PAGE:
I thought when I first met Max that his name was short for Maximilian or Maxwell. Masculine names, derived from Maximus, a third century saint and martyr. It’s a name with a history, a noun as all names are; of something or someone. Even the Holy Roman Emperor Frederick the third gave the name to his son and eventual heir. A blending of two other nouns; two other names, Fabius Maximus and Cornellus Scipio Aemillanus. Roman Generals of past gone battles, past gone empires of one sort or another. Past on; more the operative and unfavorable point of my tale it seems to me now.
I was wrong though as Max spent hours at times regaling me with witticisms about what his name meant. Truth was his parents were illegals just learning English and heard the name Max in one of the places they cleaned. A stereotype of people, yet like all stereotypes, they become that due to the fact that many people for one reason or another come to fit a pattern of behavior. A pattern of living or just a pattern of the worlds Darwinian environment that makes some people come to do questionable things in the nature of there never ending attempts at survival.
Many illegals as we call them, and many times our own citizens fall to a great extent to that stereotype. PC or not, truth is as truth comes to be seen. Without it; we’re just another animal hiding from those things of truth to which all our fears come to be. No; Max’s name was Maxim; his parents had looked up the name Max; but for some reason or another, ended up finding another word closely aligned in spelling to the short version of the name they had borrowed from their boss, and thought it a good omen to name their son the same.
It was a lucky mistake as “Maxim,” fit Max’s personality much more than the name Maximilian ever could. Maxim; a short, pithy statement which expresses a general truth, or rule of conduct, fit Max to a tee. There were all the synonyms; saying, adage, aphorism, proverb, even epigram; for he was something of a puzzle at times. The type of child born complicated to everyone’s view, yet more an axiom, given his world view. So it seemed to me at times.
Max reminded me about the funny quirks we often come across in life. Not funny ‘Ha Ha;’ but funny the ironies of life at times. Patterns that emerge in peoples lives which change us all. Not always for the better of course; at least not in the short view most of us take all too often, yet change us they always do. It is left to all of us over time to see; looking back, whether the challenges we faced changed us for the better or changed us for the worse.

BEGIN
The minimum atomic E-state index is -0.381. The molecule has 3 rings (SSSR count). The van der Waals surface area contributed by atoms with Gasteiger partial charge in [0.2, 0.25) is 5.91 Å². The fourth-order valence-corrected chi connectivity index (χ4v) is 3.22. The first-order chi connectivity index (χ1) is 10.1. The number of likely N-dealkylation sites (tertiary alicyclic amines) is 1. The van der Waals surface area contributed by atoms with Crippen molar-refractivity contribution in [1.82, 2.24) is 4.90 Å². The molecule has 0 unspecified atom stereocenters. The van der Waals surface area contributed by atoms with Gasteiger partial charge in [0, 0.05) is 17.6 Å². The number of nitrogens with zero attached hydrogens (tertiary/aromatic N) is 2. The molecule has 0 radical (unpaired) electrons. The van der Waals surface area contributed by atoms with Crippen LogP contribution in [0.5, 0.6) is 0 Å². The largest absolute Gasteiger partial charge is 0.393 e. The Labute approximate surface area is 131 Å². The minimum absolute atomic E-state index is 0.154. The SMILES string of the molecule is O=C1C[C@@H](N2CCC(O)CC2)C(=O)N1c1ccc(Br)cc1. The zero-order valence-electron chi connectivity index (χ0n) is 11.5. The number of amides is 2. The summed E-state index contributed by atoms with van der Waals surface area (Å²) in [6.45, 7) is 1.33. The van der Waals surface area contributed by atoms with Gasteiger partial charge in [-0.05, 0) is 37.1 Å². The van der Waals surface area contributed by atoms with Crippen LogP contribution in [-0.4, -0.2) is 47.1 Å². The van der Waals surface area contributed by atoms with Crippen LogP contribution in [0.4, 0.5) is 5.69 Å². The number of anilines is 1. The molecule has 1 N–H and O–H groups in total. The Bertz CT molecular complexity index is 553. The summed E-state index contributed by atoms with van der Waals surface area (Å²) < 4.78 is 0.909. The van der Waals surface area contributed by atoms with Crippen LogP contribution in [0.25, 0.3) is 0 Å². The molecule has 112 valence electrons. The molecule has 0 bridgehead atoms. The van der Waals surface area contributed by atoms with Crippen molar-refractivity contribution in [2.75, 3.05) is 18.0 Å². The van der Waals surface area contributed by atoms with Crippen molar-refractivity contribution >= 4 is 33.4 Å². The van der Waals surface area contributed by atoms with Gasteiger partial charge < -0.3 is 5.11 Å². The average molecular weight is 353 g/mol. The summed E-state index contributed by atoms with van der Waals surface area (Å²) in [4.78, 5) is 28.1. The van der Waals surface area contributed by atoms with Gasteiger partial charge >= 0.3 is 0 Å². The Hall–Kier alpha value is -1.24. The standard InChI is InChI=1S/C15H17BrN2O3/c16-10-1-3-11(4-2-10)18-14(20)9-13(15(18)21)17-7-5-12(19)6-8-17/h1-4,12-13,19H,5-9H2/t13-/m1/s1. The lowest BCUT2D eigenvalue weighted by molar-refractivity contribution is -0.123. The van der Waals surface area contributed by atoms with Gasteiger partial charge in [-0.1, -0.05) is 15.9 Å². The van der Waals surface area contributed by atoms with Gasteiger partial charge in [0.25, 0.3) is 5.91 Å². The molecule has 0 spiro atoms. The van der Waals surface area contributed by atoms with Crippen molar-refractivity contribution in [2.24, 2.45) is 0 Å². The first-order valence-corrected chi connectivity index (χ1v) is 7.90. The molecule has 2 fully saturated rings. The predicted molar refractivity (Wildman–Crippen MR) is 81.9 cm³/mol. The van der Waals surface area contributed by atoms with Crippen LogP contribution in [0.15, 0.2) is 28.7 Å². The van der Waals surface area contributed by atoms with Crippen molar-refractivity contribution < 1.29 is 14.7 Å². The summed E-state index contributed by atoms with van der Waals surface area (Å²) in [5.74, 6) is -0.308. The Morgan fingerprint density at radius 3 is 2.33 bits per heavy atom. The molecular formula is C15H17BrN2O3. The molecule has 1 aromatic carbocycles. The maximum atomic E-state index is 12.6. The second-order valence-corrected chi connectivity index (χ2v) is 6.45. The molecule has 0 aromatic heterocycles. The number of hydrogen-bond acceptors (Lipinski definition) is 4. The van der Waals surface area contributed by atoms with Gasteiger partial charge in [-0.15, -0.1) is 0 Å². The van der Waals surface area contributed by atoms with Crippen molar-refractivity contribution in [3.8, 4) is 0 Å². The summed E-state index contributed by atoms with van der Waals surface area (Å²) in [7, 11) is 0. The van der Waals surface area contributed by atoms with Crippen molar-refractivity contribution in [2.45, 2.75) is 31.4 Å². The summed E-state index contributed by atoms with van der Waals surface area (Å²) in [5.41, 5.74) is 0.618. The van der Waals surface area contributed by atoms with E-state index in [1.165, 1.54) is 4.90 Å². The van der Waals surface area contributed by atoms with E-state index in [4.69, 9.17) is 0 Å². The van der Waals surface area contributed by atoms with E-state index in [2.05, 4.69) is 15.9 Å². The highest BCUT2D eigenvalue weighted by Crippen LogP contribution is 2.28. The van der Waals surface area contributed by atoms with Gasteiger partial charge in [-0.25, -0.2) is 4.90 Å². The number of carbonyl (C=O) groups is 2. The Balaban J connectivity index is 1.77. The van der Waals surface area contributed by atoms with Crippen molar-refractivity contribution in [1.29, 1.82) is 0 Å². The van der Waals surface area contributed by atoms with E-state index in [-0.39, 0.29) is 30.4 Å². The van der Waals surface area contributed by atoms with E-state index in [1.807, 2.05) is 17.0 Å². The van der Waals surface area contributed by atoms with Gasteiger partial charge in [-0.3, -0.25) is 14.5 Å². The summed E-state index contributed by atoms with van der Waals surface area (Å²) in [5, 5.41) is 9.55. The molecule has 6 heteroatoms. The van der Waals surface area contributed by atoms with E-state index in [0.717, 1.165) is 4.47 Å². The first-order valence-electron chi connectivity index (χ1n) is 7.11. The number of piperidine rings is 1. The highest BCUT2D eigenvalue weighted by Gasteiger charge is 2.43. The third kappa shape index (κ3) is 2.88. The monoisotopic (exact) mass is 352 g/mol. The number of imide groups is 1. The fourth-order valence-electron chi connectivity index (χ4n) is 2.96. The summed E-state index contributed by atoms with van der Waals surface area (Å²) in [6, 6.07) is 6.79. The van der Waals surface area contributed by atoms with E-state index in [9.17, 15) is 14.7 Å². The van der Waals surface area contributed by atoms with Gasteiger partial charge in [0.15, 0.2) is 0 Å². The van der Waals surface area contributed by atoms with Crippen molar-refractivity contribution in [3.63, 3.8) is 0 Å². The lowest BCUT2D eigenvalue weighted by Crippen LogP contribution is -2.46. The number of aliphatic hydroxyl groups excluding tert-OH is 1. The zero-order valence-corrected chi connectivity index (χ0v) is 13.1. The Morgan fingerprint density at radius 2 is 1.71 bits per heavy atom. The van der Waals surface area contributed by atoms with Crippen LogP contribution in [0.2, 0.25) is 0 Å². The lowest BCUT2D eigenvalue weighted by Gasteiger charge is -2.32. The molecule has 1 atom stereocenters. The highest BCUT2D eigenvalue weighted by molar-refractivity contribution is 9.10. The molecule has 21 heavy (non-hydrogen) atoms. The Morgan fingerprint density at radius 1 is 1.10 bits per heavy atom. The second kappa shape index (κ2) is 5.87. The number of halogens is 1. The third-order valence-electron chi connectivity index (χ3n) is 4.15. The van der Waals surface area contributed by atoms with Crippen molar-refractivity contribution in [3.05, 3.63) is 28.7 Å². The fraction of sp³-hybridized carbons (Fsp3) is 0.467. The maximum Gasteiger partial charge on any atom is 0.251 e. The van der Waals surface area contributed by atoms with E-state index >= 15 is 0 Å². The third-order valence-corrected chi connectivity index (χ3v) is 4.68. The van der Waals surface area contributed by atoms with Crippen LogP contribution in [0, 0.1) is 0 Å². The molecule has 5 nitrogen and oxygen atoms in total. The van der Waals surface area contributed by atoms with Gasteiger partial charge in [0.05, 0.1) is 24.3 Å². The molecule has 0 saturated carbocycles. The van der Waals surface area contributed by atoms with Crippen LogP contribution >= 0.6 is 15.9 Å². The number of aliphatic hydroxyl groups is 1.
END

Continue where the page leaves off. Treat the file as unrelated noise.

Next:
I was working at one of the local hospitals; taking some clinical classes; patient care time outside my classes, in my efforts to pick up a nursing degree. After being injured in Afghanistan; several years in the Wounded Warrior Program, I was back going to school to follow another path.
I met Max this night; just an infant really, the baby sitter calling 911 because he had stopped breathing. Such a call; frantic, panicked, and rightly so. By the time I was called, things had settled down, the father; a young Hispanic man around twenty or so, held Max to his chest, rocking back and forth, the mother crying in relief or the Adrenalin letdown, the aftermath of the crisis, I wasn’t sure on first view.
That was the first time I met Max, just an infant being rocked by his father, a new life barely started, now doomed in all likelihood to frequent visits to the hospital. So my understanding came to be over time; yet I didn’t know it then. Max would change my life as few have outside the life and death experiences with my own children, my own friends at one time or another in combat and out.
Nursing was a second calling; but one I was doubtful would engage me to the extent I wanted or even needed at times. The truth of the matter was that I had started the Nursing program to have a little more freedom from the military protocols that were rather binding.
The Wounded Warrior Program is great, very supportive, even very attentive to my every need; yet also locking you within an Active Duty military status, with all the bells and whistles of legal do’s and don’ts that we as Reservist don’t normally have to contend with. I had been transferred to the 101st Air Borne unit in Kentucky and Tennessee, for it spreads for many miles across the borders of both states.
We’d had a choice of duty medical stations to be flown to. My younger son to my knowledge was stationed there; though it turned out that he was in Fort Bliss Texas, a recent transfer after his own deployment to Iraq. I could not get permission to go outside the region I was now locked within. Eventually being processed to the Midwest regional Wounded Warrior Program at Rock Island Arsenal near Davenport Iowa. The closest duty station to my older son who is a policemen in Fort Wayne Indiana.
After a few days or weeks; depending on your medical care, you are processed to go to your home duty site; usually with a relative or someone. I was still listed as Active Duty; but no real job per se. You’re not allowed to get a job or go back to work; the logic being if you can work, you probably shouldn’t be in the program.